Scientists go hi-tech to search for Genghis Khan's hidden tomb

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Washington, October 18 : Scientists are using advanced visualization technologies to find the hidden tomb of Genghis Khan, the founder of the Mongol empire.

According to legend, Genghis Khan lies buried somewhere beneath the dusty steppe of Northeastern Mongolia, entombed in a very secretive spot.

Once he was below ground, his men brought in horses to trample evidence of his grave, and just to be absolutely sure he would never be found, they diverted a river to flow over their leader's final resting place.

What Khan and his followers couldn't have envisioned was that nearly 800 years after his death, scientists at UC (University of California) San Diego's Center for Interdisciplinary Science in Art, Architecture and Archaeology (CISA3) would try to locate his tomb using advanced visualization technologies, whose origins can be traced back to the time of the Mongolian emperor himself.

"As outrageous as it might sound, we're looking for the tomb of Genghis Khan," Dr. Albert Yu-Min Lin, an affiliated researcher for CISA3, told Science News.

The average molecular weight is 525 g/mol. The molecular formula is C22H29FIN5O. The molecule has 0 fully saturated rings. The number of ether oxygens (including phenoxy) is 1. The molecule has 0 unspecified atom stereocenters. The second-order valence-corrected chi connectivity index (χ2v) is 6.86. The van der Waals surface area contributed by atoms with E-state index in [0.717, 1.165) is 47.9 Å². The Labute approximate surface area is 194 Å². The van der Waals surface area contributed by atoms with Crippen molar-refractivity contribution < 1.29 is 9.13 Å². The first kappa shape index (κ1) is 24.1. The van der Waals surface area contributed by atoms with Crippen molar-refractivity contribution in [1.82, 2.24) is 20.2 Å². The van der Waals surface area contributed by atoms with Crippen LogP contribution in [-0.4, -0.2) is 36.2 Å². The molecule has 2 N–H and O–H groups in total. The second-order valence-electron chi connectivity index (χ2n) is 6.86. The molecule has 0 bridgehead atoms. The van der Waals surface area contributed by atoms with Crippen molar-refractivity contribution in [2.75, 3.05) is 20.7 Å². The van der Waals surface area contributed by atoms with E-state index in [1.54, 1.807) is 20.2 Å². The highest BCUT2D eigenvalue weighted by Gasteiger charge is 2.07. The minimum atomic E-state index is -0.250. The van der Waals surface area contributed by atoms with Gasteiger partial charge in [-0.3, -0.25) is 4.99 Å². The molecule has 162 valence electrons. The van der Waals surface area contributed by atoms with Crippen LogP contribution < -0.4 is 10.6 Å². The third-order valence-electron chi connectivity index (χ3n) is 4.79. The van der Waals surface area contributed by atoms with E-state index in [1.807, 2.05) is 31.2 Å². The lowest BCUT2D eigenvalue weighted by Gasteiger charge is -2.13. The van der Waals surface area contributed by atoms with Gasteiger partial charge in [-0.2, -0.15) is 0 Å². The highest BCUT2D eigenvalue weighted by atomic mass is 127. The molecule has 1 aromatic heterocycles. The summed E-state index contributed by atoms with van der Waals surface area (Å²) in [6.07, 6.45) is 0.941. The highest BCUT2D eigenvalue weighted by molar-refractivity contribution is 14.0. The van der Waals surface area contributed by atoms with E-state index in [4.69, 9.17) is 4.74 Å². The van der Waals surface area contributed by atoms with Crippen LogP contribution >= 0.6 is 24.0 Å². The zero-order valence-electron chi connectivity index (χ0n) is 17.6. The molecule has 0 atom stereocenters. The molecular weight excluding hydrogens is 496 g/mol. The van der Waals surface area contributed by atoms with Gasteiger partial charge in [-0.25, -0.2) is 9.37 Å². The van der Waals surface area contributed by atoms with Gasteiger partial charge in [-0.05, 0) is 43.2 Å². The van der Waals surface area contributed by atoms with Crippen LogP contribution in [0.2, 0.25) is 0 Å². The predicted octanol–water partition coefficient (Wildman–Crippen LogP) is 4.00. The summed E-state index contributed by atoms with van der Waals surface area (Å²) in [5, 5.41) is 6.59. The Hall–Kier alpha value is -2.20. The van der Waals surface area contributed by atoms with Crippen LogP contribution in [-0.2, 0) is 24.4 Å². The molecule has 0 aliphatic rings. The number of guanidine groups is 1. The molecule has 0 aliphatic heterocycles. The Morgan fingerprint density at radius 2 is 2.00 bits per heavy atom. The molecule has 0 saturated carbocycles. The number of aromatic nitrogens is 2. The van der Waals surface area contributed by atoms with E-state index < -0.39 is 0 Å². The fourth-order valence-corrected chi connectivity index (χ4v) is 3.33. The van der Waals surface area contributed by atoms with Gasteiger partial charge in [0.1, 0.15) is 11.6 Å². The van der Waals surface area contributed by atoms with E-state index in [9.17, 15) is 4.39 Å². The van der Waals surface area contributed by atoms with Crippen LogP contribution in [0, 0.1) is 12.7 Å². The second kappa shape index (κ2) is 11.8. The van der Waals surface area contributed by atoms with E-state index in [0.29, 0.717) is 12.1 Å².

"There are few clues and no factual evidence about Genghis Khan's burial, which is why we need to start using technology to solve this mystery," he added.

Lin and several colleagues are hoping to use advanced visualization and analytical technologies available at the California Institute for Telecommunications and Information Technology (Calit2) to pinpoint Khan's tomb and conduct a non-invasive archaeological analysis of the area where he is believed to be buried.

Lin's hope for success is based on his access to unparalleled technology at Calit2 and CISA3 to pinpoint the area where Khan might have been laid to rest, find the tomb itself and then develop a virtual recreation of it using various methods of spectral and digital imaging.

According to Lin, "If you have a large burial, that's going to have an impact on the landscape. To find Khan's tomb, we'll be using remote sensing techniques and satellite imagery to take digital pictures of the ground in the surrounding region, which we'll be able to display on Calit2's 287-million pixel HIPerSpace display wall."

"Once we've narrowed down this region in Mongolia to a certain area, we'll use techniques such as ground penetrating radar, electromagnetic induction and magnetometry to produce non-destructive, non-invasive surveys," said Lin.

"We'll then work with people in UCSD's electrical engineering department to develop visual algorithms that will allow us to create a high-resolution, 3-D representation of the site," he added.

Lin said that he's hoping to collaborate with the Mongolian government and national universities for the project.

ANI

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